I didn’t want to believe anxiety and meditation had a close relationship. Sitting still was not my thing, but desperation changes you.
I used to laugh when people told me I should try meditating. It seemed like such a hippy thing to do, definitely not for someone that thrived on cardio and boot camps and was always on the move.
But as I piled on all the things in life, and kept turning to more hard core movement to “help” the building anxiety, I started to realize that I needed something different.
Are Meditation and Anxiety Related?
Meditation is essentially a practice of mindfulness, practicing being in the moment instead of thinking of all the things that can or may happen.
One characteristic of anxiety is focusing on things that may or can happen instead of focusing on the here and now.
So being able to practice letting go of all the “what if’s” can greatly help your anxiety. Essentially, mediation is one great practice you can do to help reduce anxiety.
When you are able to focus on what is happening in the current moment, your brain isn’t worried about the future. Which helps calm your thoughts and any impending anxiety.
Types of Mediation
Meditation is a practice where you focus your mind for a period of time. This can be done in many different ways. Here are a few I have tried and liked.
Mindfulness meditation is one of the most common forms and one of the easiest to start with. It’s when you sit quietly and pay attention to your thoughts.
You don’t judge them or start to think about them, you simple let them pass by while you focus on feelings and sensations in your body.
Transcendental meditation is also pretty popular. This is when you repeat a mantra, or series of words, over and over. This can help with ultimate inner relaxation and to get your mindset in the right place.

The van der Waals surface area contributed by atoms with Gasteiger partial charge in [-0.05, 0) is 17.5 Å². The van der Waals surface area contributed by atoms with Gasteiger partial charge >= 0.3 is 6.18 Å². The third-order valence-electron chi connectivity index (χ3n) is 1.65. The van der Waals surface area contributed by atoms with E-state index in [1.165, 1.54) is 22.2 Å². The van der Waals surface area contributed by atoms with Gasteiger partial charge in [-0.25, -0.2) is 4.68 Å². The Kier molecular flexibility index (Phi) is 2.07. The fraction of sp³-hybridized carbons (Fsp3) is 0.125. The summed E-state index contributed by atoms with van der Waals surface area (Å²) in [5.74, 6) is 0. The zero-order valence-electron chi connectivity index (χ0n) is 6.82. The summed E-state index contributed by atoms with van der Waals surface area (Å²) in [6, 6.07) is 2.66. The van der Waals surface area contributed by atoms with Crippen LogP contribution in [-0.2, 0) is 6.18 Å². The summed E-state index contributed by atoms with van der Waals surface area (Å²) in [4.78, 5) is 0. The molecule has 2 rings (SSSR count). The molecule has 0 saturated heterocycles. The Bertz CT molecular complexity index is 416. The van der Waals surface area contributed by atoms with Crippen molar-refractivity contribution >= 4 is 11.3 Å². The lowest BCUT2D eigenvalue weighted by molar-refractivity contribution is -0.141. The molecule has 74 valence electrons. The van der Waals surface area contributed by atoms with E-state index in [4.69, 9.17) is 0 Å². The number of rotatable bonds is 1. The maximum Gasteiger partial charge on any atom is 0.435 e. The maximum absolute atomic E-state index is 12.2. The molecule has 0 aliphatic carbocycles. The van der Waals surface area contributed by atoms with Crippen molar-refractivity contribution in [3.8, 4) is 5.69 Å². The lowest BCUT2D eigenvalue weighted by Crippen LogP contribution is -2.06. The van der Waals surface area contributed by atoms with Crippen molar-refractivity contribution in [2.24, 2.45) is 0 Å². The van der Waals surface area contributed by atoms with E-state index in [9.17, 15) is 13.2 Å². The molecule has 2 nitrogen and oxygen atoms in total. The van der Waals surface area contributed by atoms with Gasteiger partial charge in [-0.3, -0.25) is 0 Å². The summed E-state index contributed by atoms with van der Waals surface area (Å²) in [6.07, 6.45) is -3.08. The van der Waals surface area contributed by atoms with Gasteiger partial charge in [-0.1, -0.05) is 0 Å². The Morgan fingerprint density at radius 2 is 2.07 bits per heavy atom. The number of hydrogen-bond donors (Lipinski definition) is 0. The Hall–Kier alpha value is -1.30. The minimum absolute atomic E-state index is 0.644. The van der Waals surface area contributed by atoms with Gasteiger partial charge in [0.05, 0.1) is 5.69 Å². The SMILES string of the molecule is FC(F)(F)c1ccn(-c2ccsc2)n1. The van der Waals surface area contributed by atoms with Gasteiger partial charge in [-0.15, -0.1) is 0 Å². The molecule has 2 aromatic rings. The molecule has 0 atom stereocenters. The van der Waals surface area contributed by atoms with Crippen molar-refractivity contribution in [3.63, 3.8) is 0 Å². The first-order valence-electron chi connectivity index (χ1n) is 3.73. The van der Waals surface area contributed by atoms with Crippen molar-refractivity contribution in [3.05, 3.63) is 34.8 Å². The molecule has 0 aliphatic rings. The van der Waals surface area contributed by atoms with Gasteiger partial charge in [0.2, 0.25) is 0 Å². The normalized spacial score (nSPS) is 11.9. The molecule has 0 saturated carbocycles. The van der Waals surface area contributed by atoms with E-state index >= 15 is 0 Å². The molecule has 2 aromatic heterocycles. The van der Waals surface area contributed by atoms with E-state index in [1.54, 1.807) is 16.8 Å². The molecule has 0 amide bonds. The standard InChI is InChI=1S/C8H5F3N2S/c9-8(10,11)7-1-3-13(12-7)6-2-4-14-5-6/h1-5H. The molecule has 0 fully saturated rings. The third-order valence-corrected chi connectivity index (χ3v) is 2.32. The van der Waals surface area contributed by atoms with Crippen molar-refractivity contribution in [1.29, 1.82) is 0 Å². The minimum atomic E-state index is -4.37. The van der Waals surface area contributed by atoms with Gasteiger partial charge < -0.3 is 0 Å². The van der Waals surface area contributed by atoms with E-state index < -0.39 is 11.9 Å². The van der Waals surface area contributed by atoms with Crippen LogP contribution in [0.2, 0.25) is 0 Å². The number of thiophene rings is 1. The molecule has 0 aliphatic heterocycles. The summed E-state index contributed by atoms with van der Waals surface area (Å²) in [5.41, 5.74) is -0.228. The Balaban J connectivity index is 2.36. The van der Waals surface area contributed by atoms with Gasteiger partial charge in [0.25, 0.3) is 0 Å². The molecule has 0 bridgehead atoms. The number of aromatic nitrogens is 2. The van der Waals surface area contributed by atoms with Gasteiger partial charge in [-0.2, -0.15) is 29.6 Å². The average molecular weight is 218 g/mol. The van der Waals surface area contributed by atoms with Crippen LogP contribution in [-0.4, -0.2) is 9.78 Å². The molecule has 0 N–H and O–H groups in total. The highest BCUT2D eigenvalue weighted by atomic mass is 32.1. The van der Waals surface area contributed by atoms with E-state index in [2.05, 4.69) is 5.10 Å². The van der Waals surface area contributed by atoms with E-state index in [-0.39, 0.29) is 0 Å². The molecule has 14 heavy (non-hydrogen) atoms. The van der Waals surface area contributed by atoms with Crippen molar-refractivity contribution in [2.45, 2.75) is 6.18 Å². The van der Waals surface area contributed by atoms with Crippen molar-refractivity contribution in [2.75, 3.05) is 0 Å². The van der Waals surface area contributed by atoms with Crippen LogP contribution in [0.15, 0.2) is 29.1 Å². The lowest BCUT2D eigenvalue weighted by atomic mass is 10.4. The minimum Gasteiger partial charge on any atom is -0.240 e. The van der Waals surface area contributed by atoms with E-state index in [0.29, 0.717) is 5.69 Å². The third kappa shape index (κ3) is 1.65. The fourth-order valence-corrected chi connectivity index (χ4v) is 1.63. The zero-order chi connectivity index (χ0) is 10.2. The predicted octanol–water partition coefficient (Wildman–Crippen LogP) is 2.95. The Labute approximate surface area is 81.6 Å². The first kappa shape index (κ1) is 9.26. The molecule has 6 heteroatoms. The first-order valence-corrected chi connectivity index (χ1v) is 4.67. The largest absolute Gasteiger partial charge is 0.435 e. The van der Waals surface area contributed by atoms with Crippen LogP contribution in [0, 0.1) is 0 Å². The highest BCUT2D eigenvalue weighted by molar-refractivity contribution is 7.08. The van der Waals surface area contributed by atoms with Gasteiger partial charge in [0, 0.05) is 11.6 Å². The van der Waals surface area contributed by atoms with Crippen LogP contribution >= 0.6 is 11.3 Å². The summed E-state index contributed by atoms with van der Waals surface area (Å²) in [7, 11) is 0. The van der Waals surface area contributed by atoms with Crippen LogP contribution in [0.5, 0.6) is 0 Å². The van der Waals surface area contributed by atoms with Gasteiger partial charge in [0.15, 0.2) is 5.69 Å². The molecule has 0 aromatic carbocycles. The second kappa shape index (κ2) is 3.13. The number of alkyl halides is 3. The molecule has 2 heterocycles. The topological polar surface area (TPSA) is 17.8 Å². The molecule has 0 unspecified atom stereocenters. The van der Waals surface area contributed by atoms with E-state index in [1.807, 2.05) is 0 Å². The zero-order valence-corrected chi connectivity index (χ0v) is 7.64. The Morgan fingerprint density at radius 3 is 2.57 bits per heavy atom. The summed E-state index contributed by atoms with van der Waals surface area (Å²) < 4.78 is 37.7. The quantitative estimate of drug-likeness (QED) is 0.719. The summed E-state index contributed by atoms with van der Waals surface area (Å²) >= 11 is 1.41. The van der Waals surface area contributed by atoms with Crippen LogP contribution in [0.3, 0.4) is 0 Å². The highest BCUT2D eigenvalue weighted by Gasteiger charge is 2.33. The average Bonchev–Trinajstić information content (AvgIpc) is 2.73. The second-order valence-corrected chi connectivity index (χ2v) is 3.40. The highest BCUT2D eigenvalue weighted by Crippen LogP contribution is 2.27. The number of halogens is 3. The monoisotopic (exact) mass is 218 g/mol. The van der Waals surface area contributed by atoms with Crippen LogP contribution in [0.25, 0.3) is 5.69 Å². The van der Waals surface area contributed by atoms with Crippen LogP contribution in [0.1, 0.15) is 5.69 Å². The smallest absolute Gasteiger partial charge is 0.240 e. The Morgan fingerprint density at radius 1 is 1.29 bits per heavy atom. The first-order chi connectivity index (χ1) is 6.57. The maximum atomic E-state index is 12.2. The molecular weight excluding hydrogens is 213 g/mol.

Guided meditation is the type that you find in many of the apps or online support sites. A teacher will guide you through the practice, which makes it a great place to start for beginners.
Movement meditation is essentially what you think of as yoga. But it can be other things like simple taking a walk in nature. Your mind is focused on the movement and letting it guide you.
How do you meditate properly?
There is no rule as to what is the right way to meditate. You need to find what works for you, but keeping the focus on the here and now and not allowing your mind to actively be involved in thoughts that pass through.
Mediation can even be as simple as starting with brushing your teeth while focusing on brushing your teeth. Starting with small steps to get your mind used to focusing on one thing will help.
Mediation for beginners
When I started, I thought it was bogus. I never thought I could do it. But I followed a great piece of advice, which is start small and start with what you like.
Which is why I started with yoga. Yoga allowed my body to move, while helping focus on how I was moving. From there my brain practiced being in the here and now with something I enjoyed, movement.
While movement was also my issue as I was always on the go, I was still able to use that in a way to help me.
So if you enjoy something like gardening, start there. Focus on what you are doing in the garden and then slowly try other ways to meditate.
How long should you meditate for?
There is no hard fast rule when it comes to time. Start small if your brain has a hard time quieting down. I started with as little as 5 minutes when it came to the sitting down and focusing meditation.
Once you are able to that reasonably well, because you may never be 100%, then slowly add more time.
For me, 15-20 minutes a day is an ideal time. Enough to get my mind quiet and focused, but not so long that I start to worry (hello anxiety) about all the other things going on.
Can meditation reduce anxiety?
Absolutely. When I started to meditate it was a game changer for my anxiety. I was at a point where I was having anxiety attacks daily, for things that made no sense. Which is pretty common.
While medication helped short term, the side effects were not ideal so I needed a more behavioral support for long term. Which led me to meditation.
It wasn’t an instant results kind of thing, but over time I was able to get off medication and work on handling the anxiety through mindfulness practices, like mediation and yoga, along with other life changes.
While my anxiety still goes up and down, and I find moments of time where I need more support than others, having an established mindfulness practice is so helpful.
Now, I can feel almost instant results when I take time to do a meditation practice in the midst of my anxious moments.
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